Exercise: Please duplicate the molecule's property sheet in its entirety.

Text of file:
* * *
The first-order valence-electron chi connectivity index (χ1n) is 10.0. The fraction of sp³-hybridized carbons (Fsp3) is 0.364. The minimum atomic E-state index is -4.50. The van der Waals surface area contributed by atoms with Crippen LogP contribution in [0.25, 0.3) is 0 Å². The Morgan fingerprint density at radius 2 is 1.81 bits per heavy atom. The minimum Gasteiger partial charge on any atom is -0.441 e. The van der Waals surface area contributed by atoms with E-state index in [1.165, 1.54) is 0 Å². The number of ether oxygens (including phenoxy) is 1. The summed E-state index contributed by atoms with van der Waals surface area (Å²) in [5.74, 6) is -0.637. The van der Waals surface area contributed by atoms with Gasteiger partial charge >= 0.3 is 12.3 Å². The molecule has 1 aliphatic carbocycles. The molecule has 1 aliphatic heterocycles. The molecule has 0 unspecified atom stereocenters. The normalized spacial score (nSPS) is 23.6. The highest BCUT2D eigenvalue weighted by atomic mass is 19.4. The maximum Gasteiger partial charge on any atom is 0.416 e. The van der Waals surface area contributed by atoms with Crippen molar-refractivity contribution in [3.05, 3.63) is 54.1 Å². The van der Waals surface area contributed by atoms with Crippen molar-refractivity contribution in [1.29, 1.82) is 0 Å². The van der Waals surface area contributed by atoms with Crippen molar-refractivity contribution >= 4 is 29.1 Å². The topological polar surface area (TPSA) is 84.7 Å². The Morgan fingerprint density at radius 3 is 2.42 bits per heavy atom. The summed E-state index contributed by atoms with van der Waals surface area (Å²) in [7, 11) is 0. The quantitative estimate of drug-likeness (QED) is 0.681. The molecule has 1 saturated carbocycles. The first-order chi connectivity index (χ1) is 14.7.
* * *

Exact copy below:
The first-order valence-electron chi connectivity index (χ1n) is 10.0. The fraction of sp³-hybridized carbons (Fsp3) is 0.364. The minimum atomic E-state index is -4.50. The van der Waals surface area contributed by atoms with Crippen LogP contribution in [0.25, 0.3) is 0 Å². The Morgan fingerprint density at radius 2 is 1.81 bits per heavy atom. The minimum Gasteiger partial charge on any atom is -0.441 e. The van der Waals surface area contributed by atoms with E-state index in [1.165, 1.54) is 0 Å². The number of ether oxygens (including phenoxy) is 1. The summed E-state index contributed by atoms with van der Waals surface area (Å²) in [5.74, 6) is -0.637. The van der Waals surface area contributed by atoms with Gasteiger partial charge >= 0.3 is 12.3 Å². The molecule has 1 aliphatic carbocycles. The molecule has 1 aliphatic heterocycles. The molecule has 0 unspecified atom stereocenters. The normalized spacial score (nSPS) is 23.6. The highest BCUT2D eigenvalue weighted by atomic mass is 19.4. The maximum Gasteiger partial charge on any atom is 0.416 e. The van der Waals surface area contributed by atoms with Crippen molar-refractivity contribution in [3.05, 3.63) is 54.1 Å². The van der Waals surface area contributed by atoms with Crippen molar-refractivity contribution in [1.29, 1.82) is 0 Å². The van der Waals surface area contributed by atoms with Crippen molar-refractivity contribution >= 4 is 29.1 Å². The topological polar surface area (TPSA) is 84.7 Å². The Morgan fingerprint density at radius 3 is 2.42 bits per heavy atom. The summed E-state index contributed by atoms with van der Waals surface area (Å²) in [7, 11) is 0. The quantitative estimate of drug-likeness (QED) is 0.681. The molecule has 1 saturated carbocycles. The first-order chi connectivity index (χ1) is 14.7.